The intent in initiating this volume was to bring together a series of essays which would define our present understanding of the endosome and lysosome and their interrelationship. The editors deliberately encouraged the contributors to be speculative; to strive to put order to the qrealq world of incomplete and sometimes conflicting data. Seeing science from the laboratory bench can often be like viewing an impressionistic painting from up close; a series of paint dabs with no apparent order. The contributors to this volume were asked to step back and leave the reader with a sense of the whole as well as the detail. To the extent that this has happened, the credit should go to the individual authors. Our understanding of endosomes and lysosomes has undergone a molecular revolution over the last decade. Hence, we now know much about the molecular features required for internalization of an endocytic receptor, or the function of mannose 6-phosphate receptors in the transport of lysosomal enzymes. We can trace and follow the flow of molecules. In this volume current molecular knowledge concerning the function and relationship of endosomes and lysosomes is presented. Because of this vast increase in knowledge of molecules, we have realized that endosomes in particular are very ephemeral organelles. In fact, endosomes may well not be discrete entities but rather continuously changing and evolving in their molecular composition. The dynamic nature of the relationship between endosomes and lysosomes is the unifying focus of the genetic, biochemical, microscopic, and molecular biological approaches described in the chapters which follow.The relative width of each arrow in the diagram is meant to represent the relative amount of plasma membrane lipid transported along each pathway. brane (128). Despite blocking of the cell surface, Rh-WGA is likely to label significantanbsp;...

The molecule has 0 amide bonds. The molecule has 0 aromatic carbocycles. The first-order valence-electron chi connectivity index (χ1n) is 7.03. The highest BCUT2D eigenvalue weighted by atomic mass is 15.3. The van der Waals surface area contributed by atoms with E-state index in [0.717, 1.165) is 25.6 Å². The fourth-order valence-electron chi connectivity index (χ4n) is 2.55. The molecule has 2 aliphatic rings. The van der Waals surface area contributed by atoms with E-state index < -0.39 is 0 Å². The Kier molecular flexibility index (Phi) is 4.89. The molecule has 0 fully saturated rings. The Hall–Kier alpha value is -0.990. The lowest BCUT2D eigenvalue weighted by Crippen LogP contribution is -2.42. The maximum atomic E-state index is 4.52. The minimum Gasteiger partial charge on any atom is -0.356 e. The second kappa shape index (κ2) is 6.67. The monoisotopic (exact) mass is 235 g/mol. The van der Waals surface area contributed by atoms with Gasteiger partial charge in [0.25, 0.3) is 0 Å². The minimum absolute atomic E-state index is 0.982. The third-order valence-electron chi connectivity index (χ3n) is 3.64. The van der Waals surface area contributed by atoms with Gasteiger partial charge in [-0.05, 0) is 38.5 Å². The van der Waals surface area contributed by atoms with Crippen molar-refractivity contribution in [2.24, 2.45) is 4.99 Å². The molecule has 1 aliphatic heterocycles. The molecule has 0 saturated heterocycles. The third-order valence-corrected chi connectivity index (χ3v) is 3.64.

|Title||:||Endosomes and Lysosomes|
|Author||:||Brian Storrie, Alan M. Tartakoff, Robert Francis Murphy|
|Publisher||:||Elsevier Science - 1993|